In the recent movie: “21” a probability puzzle is presented:
A quiz show contestant is lead to a room with three doors. Behind one of them there’s an expensive sports car; behind the other two there’s a goat. The candidate chooses one of the doors. But it is not opened; the host (who knows the location of the sports car) opens one of the other doors instead and shows a goat. The rules of the game, which are known to all participants, require the host to do this irrespective of the candidate’s initial choice. The candidate is now asked if he wants to stick with the door he chose originally or if he prefers to switch to the other remaining closed door. His goal is the sports car, of course!
The question now is:
* Is the candidate better off if he sticks with his original choice, * are his chances better if he switches, or * does it not matter whether he switches or not?
1. Take an eight by eight grid (with 64 squares). 2. Fill it randomly with digits 1 through 8. 3. Now start at any number on the left most column. 4. Move that many spaces down your grid (going up to the top of the next column if you run out of space). 5. Whatever number you land on, take that many steps down the grid, moving to the top of the next column if you run out of space, and continue. 6. Continue this procedure, until you run out of room on the whole grid. 7. Mark the last spot you landed on. 8. Start again with a new number on the left most column of your grid. Redo the whole procedure. 9. Try again, starting with yet another number on the left most column of the grid. And again. And again. 10. What happened?
Keeping with the theme of building, my last workshop for the younger elementary students was about building structures of different materials. I first read the kids the classic tale of the Three Little Pigs. This is an amazing little story that can be used as a starting point for a Scientific Method / Building Lesson Plan.
After that we discussed the different materials that were used to build the three houses. I asked the kids to make a hypothesis whether the story is correct. Here are some questions we discussed:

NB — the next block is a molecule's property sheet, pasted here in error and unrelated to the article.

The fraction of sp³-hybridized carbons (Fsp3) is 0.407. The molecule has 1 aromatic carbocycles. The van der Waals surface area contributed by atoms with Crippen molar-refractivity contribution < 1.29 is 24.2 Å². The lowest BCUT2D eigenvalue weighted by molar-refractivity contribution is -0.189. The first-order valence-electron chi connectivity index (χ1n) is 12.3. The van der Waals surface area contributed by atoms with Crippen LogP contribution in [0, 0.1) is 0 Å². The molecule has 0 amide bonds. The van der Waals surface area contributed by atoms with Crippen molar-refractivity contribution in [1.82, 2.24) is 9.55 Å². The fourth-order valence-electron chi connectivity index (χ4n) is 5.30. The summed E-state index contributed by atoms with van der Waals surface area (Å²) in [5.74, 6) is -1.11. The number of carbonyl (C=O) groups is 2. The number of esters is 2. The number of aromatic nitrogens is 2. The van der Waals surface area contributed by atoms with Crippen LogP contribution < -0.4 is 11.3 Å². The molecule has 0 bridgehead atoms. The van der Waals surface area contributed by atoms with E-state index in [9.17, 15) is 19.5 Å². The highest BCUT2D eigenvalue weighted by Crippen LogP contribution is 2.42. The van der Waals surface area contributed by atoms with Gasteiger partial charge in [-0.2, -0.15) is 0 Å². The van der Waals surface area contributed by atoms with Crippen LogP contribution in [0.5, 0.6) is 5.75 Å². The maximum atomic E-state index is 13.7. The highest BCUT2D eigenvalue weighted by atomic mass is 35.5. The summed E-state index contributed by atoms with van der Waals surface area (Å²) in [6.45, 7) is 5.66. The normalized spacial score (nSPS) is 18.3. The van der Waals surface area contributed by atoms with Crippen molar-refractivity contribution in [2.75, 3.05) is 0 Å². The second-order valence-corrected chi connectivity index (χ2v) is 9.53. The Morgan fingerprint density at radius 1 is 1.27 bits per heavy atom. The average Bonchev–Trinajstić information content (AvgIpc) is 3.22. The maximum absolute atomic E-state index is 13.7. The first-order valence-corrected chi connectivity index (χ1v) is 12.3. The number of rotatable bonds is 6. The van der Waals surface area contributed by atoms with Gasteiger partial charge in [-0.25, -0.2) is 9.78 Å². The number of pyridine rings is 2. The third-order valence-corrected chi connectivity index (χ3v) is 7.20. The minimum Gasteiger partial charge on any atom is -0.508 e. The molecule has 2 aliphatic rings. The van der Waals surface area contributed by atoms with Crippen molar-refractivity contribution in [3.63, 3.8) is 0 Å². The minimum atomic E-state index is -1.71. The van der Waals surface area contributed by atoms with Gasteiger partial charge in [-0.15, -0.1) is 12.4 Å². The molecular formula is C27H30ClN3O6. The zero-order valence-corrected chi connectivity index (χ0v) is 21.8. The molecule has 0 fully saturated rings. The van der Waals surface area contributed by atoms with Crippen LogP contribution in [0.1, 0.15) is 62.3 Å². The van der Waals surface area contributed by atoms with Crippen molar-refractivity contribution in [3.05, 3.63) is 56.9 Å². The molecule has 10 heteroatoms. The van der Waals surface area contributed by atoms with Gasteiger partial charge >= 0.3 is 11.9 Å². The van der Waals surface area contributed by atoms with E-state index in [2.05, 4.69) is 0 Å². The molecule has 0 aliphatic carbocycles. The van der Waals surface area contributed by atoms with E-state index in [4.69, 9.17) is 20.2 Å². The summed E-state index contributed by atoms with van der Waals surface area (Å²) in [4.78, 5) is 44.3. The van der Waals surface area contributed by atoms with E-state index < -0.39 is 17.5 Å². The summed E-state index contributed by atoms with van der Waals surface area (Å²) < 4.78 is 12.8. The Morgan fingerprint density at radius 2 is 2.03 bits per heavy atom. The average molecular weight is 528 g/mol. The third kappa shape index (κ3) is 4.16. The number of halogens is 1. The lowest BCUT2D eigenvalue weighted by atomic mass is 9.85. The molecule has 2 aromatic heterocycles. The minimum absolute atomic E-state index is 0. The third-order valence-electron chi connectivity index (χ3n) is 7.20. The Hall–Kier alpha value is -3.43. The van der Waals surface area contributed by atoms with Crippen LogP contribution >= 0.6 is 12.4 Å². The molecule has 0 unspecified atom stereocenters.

Which house is really the best one? Why do you think so?
What is the manipulated variable in this story? What is the responding variable? What about the controlled variables?
How could we test out the hypothesis? How many times would we have to do the experiment to feel satisfied that the story is correct or incorrect?
Hydraulics and Pneumatics are great topics to teach children. First of all both words sound very impressive and when the children learn these words they will sound very important and knowledgeable if they use them. Also, hydraulics and pneumatics are used in many machines and in many everyday applications, therefore it is easy to show the importance of understanding these topics. One can easily show and explain the difference between hydraulics and pneumatics – a great “Compare and Contrast” analysis. Thirdly, there are many fun and impressive experiments that can be done with hydraulics and pneumatics in a very inexpensive way, with very accessible materials. And finally, since hydraulics and pneumatics is so useful, there can be multiple projects that children can actually build themselves. Thus weaker students and stronger science students can both do projects, yet with differing complexity. Here are some of the techniques I use in order to teach hydraulics and pneumatics to children:
This week, one of my students challenged my understanding of the photoelectric effect… Basically, he didn’t think that the current produced by the photoelectric effect should be affected by the frequency of the photons, but only by the intensity of the light. After a while, he convinced me – more photons per second (the intensity) should mean more electrons per second, but why would the speed of the electrons have an effect on the current?
However, from the PHET simulation of the photoelectric effect as well as the experimental results of a photoelectric device we have at school, it was obvious that current should be affected by frequency. I looked on the internet for a possible explanation… I couldn’t find anything reasonable. I even looked at the spectrum of our light used in the experiment, thinking that the intensity of the blue light was larger than the intensity of the red light – but no, that wasn’t the case.
So I asked an expert – Dr. Friesen, the professor responsible for the Modern Physics course at the University of Calgary. He was kind enough to reply with an incredibly clear explanation.